Scala, the “scalable language”, is the hottest thing in the programming languages world these days. You may have thought that innovation these days only happens in dynamic scripting languages. Or you may have thought that Java and .Net cover all angles for static languages. Or that object-oriented programming is the answer to every large-scale system. So here comes Scala and shuffles the cards. It offers a fascinating fusion of object-oriented and functional paradigms, an elegant and compact syntax, full compatibility with Java and .Net, and most notably – it is easily extensible for defining Domain-Specific Languages (DSL). Several major players already recognized the potential of the language and switched to Scala, including Twitter, Foursquare, and Sony Pictures. A fascinating example of the power of the language is the adoption of the Actor Model for high-level concurrency inspired by the Erlang language.
On one of my recent consulting sessions with a customer in the Financial Services industry in the UK, the customer expressed a desire to develop in Scala on top of the GigaSpaces XAP platform. XAP officially does not support the Scala language, so the customer consulted me on how to construct such a solution on top of the product. Well, I’m a solutions architect, so that’s just the kind of challenges I live for…
My first thought was that as Scala declares full compatibility with Java and complies with Java classes (with very few exceptions), and as any Java program can run on XAP, there should be a way to make it work. However, the customer reported that initial experiments had failed. While visiting the customer onsite, I investigated the problems together with the customer, and came up with some interesting conclusions about inter-operability with Scala that I’d like to share in this post.
The customer had domain model objects written in Scala that he wished to write into the Space. The Space is GigaSpaces implementation of an In-Memory Data Grid. Interestingly, the space functions as a general-purpose data store and exposes an Open Interfacing Layer that enables access to the data using various languages (Java, .Net, C++, scripting) and standard APIs (JPA, JDBC, REST, Map, Document, Memcached, Spring, and more). So having Scala as yet another API for interacting with data in the space would be a natural extension, wouldn’t it?
In order to store instances of a given Java domain class (POJO) in the Space, the class needs to be decorated with metadata to determine things such as which of its properties would serve as the primary key, which properties need to be indexed for efficient querying, etc. GigaSpaces offers two standard methods to specify this metadata: using Java annotations in the class source definition, or using XML alongside the class definition. I wanted to check if any of these methods can serve to similarly decorate Scala classes in preparation for storage in the Space. Experimenting with the customer’s use case, I was able to make the domain model of the customer work with both methods, namely the Scala objects were properly written into the data grid and replicated across the data grid after being annotated using the standard GigaSpaces Java annotations, or using the standard GigaSpaces XML.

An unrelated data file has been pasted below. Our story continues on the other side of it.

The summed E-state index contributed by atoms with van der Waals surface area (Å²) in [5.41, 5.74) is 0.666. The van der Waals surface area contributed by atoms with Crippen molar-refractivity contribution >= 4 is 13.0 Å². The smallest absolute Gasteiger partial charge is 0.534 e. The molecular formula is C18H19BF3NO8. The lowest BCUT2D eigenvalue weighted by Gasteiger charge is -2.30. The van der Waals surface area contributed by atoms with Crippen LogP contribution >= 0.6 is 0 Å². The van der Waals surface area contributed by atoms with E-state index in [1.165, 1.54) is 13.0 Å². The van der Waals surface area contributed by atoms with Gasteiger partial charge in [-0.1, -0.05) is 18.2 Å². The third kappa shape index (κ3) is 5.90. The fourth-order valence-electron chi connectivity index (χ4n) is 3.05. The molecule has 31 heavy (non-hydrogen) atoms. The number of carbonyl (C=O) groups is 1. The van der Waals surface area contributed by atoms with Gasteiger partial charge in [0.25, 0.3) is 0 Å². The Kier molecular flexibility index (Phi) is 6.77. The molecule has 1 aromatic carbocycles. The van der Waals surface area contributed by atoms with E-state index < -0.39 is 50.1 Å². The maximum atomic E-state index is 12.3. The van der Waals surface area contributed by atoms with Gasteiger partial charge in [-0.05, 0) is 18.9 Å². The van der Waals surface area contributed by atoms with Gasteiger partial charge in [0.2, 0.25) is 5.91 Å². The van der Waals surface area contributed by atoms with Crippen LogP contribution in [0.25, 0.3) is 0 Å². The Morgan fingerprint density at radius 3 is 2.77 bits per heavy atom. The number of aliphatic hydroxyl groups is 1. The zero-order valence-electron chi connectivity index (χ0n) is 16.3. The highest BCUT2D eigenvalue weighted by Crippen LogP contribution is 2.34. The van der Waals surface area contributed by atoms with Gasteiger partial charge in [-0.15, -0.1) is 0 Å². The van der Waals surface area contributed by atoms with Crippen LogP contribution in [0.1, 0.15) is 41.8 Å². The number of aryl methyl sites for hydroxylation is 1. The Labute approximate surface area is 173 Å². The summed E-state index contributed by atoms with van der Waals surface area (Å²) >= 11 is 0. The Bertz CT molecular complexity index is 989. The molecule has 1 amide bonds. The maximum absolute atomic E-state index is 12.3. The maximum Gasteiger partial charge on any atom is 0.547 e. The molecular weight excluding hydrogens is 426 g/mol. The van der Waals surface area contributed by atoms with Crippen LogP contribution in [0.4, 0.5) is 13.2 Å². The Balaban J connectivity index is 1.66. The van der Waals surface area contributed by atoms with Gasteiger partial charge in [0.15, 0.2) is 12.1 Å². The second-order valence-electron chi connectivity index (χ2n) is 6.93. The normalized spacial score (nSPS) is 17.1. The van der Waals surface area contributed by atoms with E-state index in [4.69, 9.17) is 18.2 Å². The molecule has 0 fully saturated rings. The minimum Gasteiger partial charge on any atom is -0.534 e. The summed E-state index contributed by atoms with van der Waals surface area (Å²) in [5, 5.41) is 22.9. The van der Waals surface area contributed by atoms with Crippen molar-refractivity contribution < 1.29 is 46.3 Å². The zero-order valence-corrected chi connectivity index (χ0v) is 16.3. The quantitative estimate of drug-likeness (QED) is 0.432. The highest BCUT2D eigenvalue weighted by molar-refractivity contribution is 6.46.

That indeed solved the needs of the customer. But I myself only got more of an appetite: What else can be done with Scala on top of XAP? GigaSpaces XAP offers more than just an in-memory data grid, it also offers services on top of the data grid, such as remote invocation using the space as the transport layer, event-driven containers, executing distributed tasks in a Map/Reduce pattern, and more. Would these also work so neatly with Scala in virtue of Scala’s compatibility with Java? So I worked with my colleague Dan Kilman to port the GigaSpaces “Hello World” application to Scala. This application is the beginner’s example application (packaged with the XAP distribution), and it utilizes the basic features of the platform. Porting turned out to be straight-forward, and worked smoothly. The example is published as an open-source project at OpenSpaces.org.
This little experiment showed that programming in Scala on top of XAP is a viable option that deserves further investigation. I should add a proper disclaimer that the XAP platform offers a vast array of features, and that the Scala language offers a vast array of constructs, very few of which have been covered in this experiment. Similarly, I should also state that Scala is not officially supported by the XAP product, which means that there is no official support or test coverage of Scala for the product. However, as a solutions architect exploring possible solutions on top of the product I can now say that this is an exciting option worth exploring, and who knows, if Scala becomes predominant it may one day become an official feature of the product.
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